Saving California's Master Plan Through Tax Reform


AS-3285-17/FA (Rev)


RESOLVED: That the Academic Senate of the California State University (ASCSU) endorse the recommendations in “The $48 Fix1: Reclaiming California’s Master Plan for Higher Education,” a plan that lays out a strategy for making higher education free to eligible California residents through tax reform; and be it further


RESOLVED: That the ASCSU urge the leadership of the three segments of higher education, the governing boards thereof, their faculties, staff, students, and alumni to embark immediately upon an inter-segmental campaign to promote such a plan; and be it further


RESOLVED: That the ASCSU distribute this resolution to the CSU Board of Trustees, CSU Chancellor, CSU campus Presidents, CSU campus Senate Chairs, CSU campus Senate Executive Committees, CSU Provosts/Vice Presidents of Academic Affairs, CSU campus articulation officers, California Faculty Association (CFA), California State Student Association (CSSA), CSU Emeritus and Retired Faculty Association (CSUERFA), Academic Senate for the California Community Colleges, Academic Senate of the University of California, California Community Colleges’ Board of Governors, and the University of California Board of Regents.

RATIONALE:  The erosion of funding for higher education in the state of California has nearly decimated the Master  Plan of 1960, a plan that sought to guarantee that the public good would be permanently served by ensuring access to a virtually no-cost, high-quality college degree to all eligible Californians. The Master Plan’s original intent has been replaced by a system of tuition and fees that are increasingly to be borne by individuals and their families. At the same time, the state’s leaders in both government and business warn that the state will, in a few decades, suffer from a dearth of college-educated citizens—indeed, that the engine of the state’s prosperity could well be compromised because of what the Public Policy Institute of California has estimated will be over a million fewer college-educated people than what will be necessary to sustain prosperity in this state by the year 20302. Yet, the one sustainable way to ensure access to a university education, that is, regular, predictable public funding, has been replaced by too many short-term initiatives and cosmetic fixes to promote the production of degrees. “The $48 Fix: Reclaiming California’s Master Plan for Higher Education,” in contrast, lays out a number of scenarios for tax reform that would provide the necessary funding into the future. These scenarios, either individually or in combination, include a progressive income tax, Prop 13 reform, an oil severance tax, an estate tax, a re-purposing of Cal Grant funds, to permanently close the gap in public funding for the three segments of higher education. The allusion to a “$48 fix” refers to the amount of annual tax increase that would affect those who fall into the median of wage-earners in California: those with an adjusted gross income of just under $40,000 a year. Those with the ability to pay more would be asked to contribute more, as those who earn less would be taxed less. Someone with an adjusted gross income of between $90,000 and $99,000, for example, would pay about $378 per year toward ensuring a free university education for all eligible California residents.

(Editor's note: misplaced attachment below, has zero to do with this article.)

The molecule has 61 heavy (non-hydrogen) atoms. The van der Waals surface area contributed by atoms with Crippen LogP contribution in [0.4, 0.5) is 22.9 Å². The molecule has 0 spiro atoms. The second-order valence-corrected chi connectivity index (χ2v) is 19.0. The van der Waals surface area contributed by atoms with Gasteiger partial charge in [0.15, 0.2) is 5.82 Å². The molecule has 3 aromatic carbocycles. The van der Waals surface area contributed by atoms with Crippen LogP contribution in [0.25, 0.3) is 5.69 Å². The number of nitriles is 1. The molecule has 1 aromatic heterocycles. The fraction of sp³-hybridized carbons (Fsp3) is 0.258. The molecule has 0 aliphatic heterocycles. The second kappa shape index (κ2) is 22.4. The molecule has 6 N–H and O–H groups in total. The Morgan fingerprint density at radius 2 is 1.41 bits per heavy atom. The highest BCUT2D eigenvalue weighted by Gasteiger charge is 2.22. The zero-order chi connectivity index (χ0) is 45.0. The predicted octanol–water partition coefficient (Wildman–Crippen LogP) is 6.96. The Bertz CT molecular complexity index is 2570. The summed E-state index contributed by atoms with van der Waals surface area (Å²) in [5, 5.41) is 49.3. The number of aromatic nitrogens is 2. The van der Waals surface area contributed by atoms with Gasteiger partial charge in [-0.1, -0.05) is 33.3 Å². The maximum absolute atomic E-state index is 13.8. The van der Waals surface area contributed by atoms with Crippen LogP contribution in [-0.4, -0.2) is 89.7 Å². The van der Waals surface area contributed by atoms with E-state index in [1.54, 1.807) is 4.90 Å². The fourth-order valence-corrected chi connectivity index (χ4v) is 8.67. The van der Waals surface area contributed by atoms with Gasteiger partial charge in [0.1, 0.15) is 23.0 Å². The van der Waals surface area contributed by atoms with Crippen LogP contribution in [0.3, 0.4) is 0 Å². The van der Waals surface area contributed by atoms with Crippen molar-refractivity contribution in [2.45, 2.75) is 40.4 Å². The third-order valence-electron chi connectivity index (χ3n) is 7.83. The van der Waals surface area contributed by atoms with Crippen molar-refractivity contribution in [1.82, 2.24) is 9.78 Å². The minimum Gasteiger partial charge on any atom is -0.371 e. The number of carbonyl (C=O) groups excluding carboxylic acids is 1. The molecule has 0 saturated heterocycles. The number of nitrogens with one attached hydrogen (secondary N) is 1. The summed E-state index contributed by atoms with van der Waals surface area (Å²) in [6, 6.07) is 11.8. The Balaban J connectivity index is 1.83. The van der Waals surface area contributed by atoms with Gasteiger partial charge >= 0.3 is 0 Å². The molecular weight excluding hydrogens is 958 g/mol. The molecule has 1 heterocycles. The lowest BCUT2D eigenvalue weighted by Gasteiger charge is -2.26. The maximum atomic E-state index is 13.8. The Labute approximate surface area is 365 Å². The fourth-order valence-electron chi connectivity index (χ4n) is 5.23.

The “$48 Fix” has been endorsed by the California Conference of the American Association of University Professors (AAUP); the California Faculty Association (CFA), the University of California Student Association, and a number of local unions. Outside California, there are indications that the possibility of a free college education for eligible students is gaining some political traction, as was recently the case in New York State when Governor Cuomo floated a similar proposal.


Such a plan suggests a sea-change in Californians’ thinking about higher education as a public good worth supporting through tax revenue — or, in fact, a return to the original promise of the Master Plan of 1960. The benefits could well be monumental, leaving the University of California (UC), CSU, and the California Community Colleges (CCC), freer to embark upon more meaningful and sustained efforts to improve access and equity in advancing their educational missions.



Approved – March 16-17, 2017









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